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As shown in Figure 1, the two rectifier blocks can be connected either in series or in parallel by means of a CMOS Switch Matrix controlled by the External Control Logic accordingly to the available input RF power. Changing the connection between the two rectifier blocks allows modifying the number of stages of the whole RF-DC converter: a two-stage (four-stage) converter corresponds to the case of a parallel (series) connection. In turn, this allows for modifying the resistive part of the input impedance of the converter, ZD, modeled by the parallel of RD and CD, as shown in Figure 3, where CD accounts for the MOSFETs parasitic capacitance, while RD depends on the load and the active power flowing into the rectification circuit. Since RD depends also on the RF input power PIN [6], changing the rectifier connection allows for modifying RD to match the resistance of the antenna impedance ZANT = RANT + jXANT at different PIN level. This allows for reducing the mismatch power losses due to the power-dependent variation of the input RF-DC converter, thus improving the efficiency of the matching network over a wider PIN range. The impedance matching between the antenna and the converter is designed to account for the parasitic capacitance of the pad CPAD, and the ohmic power losses due to the bonding parasitic resistance, RBond, and inductance LBond, which are included into the input impedance model, as shown in Figure 3, [9]. Furthermore, the reconfigurable circuit solution devised for the RF-DC converter allows for minimizing the efficiency reduction due to the RD variation caused by the voltage regulator operation.
Figure 3. Equivalent circuit used for the design of the impedance matching between the antenna and the differential RF-DC converter. ZANT is the antenna impedance; LBond and RBond are the parasitic resistance and inductance of the two bondwires, respectively; CPAD is the pad capacitance; ZD is the input impedance of the differential RF-DC converter within the ISM band modeled as the parallel of the the equivalent resistance RD and the equivalent capacitance CD.
Figure 3. Equivalent circuit used for the design of the impedance matching between the antenna and the differential RF-DC converter. ZANT is the antenna impedance; LBond and RBond are the parasitic resistance and inductance of the two bondwires, respectively; CPAD is the pad capacitance; ZD is the input impedance of the differential RF-DC converter within the ISM band modeled as the parallel of the the equivalent resistance RD and the equivalent capacitance CD.
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2.2. Smart Output Voltage Regulator

The Smart Voltage Regulator (SVR) has been designed to keep the converter output voltage, VOUT, at the constant reference voltage VREF = 2 V. With reference to Figure 1, VREF is set by the external control logic.
The operating principle of the SVR circuit, which resembles a classical current mirror, is very simple. With reference to Figure 4, the transistors MA and MC keep constant the gate voltage of the transistor MB. When the available antenna input power PIN increases (decreases), VOUT is forced to rise (fall). The higher (lower) VOUT determines an increase (decrease) of the source-gate voltage of MB, hence also the current drained by MB increases (decreases). The lower (higher) equivalent DC resistance at the output of the RF-DC Converter forces the decrease (increase) of VOUT, counteracting the initial VOUT variation. Therefore, the SVR behaves as an active load.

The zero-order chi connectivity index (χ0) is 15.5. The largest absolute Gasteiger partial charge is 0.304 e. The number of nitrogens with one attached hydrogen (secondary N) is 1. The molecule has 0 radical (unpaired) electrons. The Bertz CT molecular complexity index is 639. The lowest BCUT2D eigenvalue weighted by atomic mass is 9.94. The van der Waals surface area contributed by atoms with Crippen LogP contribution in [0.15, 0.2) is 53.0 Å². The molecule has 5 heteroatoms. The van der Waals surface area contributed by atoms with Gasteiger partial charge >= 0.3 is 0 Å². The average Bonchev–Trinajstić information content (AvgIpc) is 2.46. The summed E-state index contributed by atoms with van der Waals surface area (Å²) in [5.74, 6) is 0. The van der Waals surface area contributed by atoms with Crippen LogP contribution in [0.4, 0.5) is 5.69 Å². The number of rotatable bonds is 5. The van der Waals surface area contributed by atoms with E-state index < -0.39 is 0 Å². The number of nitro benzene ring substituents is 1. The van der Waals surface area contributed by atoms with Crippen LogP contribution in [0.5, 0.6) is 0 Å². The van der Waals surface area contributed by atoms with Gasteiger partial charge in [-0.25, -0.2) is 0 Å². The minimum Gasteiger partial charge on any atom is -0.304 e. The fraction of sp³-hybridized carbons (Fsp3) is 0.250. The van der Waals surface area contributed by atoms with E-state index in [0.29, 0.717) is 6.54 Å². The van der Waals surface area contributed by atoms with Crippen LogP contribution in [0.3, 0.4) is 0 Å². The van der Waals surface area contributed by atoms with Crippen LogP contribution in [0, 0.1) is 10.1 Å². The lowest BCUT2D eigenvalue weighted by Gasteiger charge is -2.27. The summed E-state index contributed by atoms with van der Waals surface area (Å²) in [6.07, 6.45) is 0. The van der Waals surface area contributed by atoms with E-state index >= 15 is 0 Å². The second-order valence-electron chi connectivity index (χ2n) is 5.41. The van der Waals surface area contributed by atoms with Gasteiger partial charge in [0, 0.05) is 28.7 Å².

Besides keeping the output voltage constant, the SVR significantly benefits the overall circuit efficiency compared to solutions employing either voltage limiters or LDO regulators. In fact, with the proposed solution, the output current, IOUT, charging the external buffer capacitor, CBUFFER, is modulated according to the available input power PIN. This allows for storing the excess input power into CBUFFER, while keeping constant the power dissipated across MB. Thus, the SVR efficiency remains constant regardless the operating conditions.
Figure 4. Transistor level implementation of the Smart Voltage Regulator.
Figure 4. Transistor level implementation of the Smart Voltage Regulator.
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2.3. Custom Differential Antenna

The custom differential antenna has been realized on a low cost FR4 substrate and exploits a layout reproducing a printed bi-conical radiating dipole with linear polarization. A rectangular loop couples inductively the dipole with the chip, as shown in Figure 5. This topology has been chosen because it allows one to adjust independently the real and the imaginary parts of the antenna impedance acting on the size of the loop and its distance from radiating dipole [10].
Figure 5. Layout of the differential antenna realized on a FR4 substrate (up) and geometrical parameters of the antenna (down).
Figure 5. Layout of the differential antenna realized on a FR4 substrate (up) and geometrical parameters of the antenna (down).
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This significantly simplifies the design procedure, which requires one to match the antenna resistance and reactance to the converter impedance in order to maximize the power transfer and conversion. To this purpose, we also included the pad parasitic capacitance CPAD = 200 fF, and the impedance of the bond-wires used to connect the antenna to the IC, which have a resistance and an inductance of RBond = 2 Ω and LBond = 1 nH, respectively.